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The Disraeli Room is a hub for new ideas, commentary and analysis. ResPublica's blog is named after the great reforming Prime Minister of the nineteenth century, Benjamin Disraeli, and welcomes contributions from across the political, academic and professional spectrum.
What do a rock concert and a leftie conference have in common? Not much, except for ageing men nostalgic for their younger years and a chronic inability to keep to schedule.
Sell your company to its employees. This could be the best idea you ever read. An employee-buyout (EBO) ticks all the boxes including tax efficiency – and it is Government approved.
At this time of year we think of the two faces of Janus, the Roman God after whom January is named, pointing in opposite directions, one that looks back to the year just gone and the other forward to the brand new year ahead.
Interest in employee ownership is, in my experience, most often motivated by a desire for a fairer and more responsible form of capitalism and a drive to encourage personal responsibility among employees.
It’s that time of year, when rising demand meets NHS spending limits. Why has this become such an annual – and unwelcome – winter event? The NHS raises passions like no other state organisation in the world.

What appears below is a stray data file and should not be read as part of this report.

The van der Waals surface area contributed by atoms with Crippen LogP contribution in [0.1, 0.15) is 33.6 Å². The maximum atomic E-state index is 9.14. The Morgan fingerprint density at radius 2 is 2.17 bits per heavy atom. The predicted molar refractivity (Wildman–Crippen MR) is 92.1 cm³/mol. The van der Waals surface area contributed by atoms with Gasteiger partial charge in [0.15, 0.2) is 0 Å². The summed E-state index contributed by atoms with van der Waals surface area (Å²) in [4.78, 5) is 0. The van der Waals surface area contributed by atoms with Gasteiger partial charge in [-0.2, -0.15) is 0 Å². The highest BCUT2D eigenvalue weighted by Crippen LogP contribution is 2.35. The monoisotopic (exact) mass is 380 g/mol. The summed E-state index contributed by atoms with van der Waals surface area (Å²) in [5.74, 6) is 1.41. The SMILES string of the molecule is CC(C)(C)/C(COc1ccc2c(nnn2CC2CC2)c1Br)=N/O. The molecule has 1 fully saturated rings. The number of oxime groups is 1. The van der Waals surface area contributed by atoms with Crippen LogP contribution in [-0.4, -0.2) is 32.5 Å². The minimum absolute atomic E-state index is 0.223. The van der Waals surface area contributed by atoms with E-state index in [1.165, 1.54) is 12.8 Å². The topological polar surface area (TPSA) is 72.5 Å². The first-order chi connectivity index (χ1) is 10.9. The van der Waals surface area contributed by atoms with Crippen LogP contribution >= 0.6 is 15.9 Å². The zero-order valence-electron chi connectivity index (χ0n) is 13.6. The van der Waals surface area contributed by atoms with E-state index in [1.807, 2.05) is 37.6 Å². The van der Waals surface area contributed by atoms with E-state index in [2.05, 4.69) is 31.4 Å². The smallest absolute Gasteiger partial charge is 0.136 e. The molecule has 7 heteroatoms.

This article originally appeared in December 2014 in Comment Magazine, published by CARDUS: www.cardus.ca. At first sight and on primordial prejudice, social conservatism is coded as a right-wing, sectarian position focused obsessively on marriage, the nuclear family, and abortion.
After last week’s Autumn Budget Statement a number of news articles reported on the growing evidence that pensioners are actually fairly well-off these days. This is a bit of shock to someone my age (just turned 60): all my life I’ve been accustomed to viewing the elderly as generally impoverished and precariously vulnerable to the slings and arrows of financial fortune.
How should public borrowing evolve over the years to come? Ensuring the sustainability of public spending is essential to intergenerational fairness, since otherwise today’s young people will pay for the advantages enjoyed by current generations while receiving none of these opportunities themselves.
Pensions are inherently an intergenerational issue. To a greater or lesser extent, all the different types of pension scheme rely on one generation making a claim upon the productivity of the next one.
The 2015 General Election will be fascinating on many levels, not least because of the emergence of the UKIP vote. However, there are other factors that could affect the election result more profoundly, among them – most notably from an intergenerational point of view – voter age and cohort size.
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